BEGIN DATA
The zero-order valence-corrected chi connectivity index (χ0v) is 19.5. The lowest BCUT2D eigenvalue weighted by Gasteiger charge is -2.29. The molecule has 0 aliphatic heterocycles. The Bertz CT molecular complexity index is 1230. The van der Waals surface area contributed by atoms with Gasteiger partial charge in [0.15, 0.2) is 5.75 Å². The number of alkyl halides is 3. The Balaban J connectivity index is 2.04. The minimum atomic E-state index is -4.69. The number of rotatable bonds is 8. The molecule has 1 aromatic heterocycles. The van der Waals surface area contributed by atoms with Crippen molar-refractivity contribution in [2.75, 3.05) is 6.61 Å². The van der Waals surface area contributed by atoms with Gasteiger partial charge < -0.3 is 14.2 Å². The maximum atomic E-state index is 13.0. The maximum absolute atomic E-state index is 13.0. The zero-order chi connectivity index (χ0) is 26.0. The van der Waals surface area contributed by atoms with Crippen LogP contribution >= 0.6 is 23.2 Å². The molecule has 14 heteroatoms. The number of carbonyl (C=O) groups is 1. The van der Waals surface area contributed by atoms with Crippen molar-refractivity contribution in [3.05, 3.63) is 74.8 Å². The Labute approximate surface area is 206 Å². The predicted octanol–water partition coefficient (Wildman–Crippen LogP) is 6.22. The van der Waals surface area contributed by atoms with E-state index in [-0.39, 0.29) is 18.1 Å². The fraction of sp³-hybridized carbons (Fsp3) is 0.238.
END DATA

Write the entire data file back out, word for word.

The zero-order valence-corrected chi connectivity index (χ0v) is 19.5. The lowest BCUT2D eigenvalue weighted by Gasteiger charge is -2.29. The molecule has 0 aliphatic heterocycles. The Bertz CT molecular complexity index is 1230. The van der Waals surface area contributed by atoms with Gasteiger partial charge in [0.15, 0.2) is 5.75 Å². The number of alkyl halides is 3. The Balaban J connectivity index is 2.04. The minimum atomic E-state index is -4.69. The number of rotatable bonds is 8. The molecule has 1 aromatic heterocycles. The van der Waals surface area contributed by atoms with Crippen molar-refractivity contribution in [2.75, 3.05) is 6.61 Å². The van der Waals surface area contributed by atoms with Gasteiger partial charge < -0.3 is 14.2 Å². The maximum atomic E-state index is 13.0. The maximum absolute atomic E-state index is 13.0. The zero-order chi connectivity index (χ0) is 26.0. The van der Waals surface area contributed by atoms with Crippen LogP contribution >= 0.6 is 23.2 Å². The molecule has 14 heteroatoms. The number of carbonyl (C=O) groups is 1. The van der Waals surface area contributed by atoms with Crippen molar-refractivity contribution in [3.05, 3.63) is 74.8 Å². The Labute approximate surface area is 206 Å². The predicted octanol–water partition coefficient (Wildman–Crippen LogP) is 6.22. The van der Waals surface area contributed by atoms with E-state index in [-0.39, 0.29) is 18.1 Å². The fraction of sp³-hybridized carbons (Fsp3) is 0.238.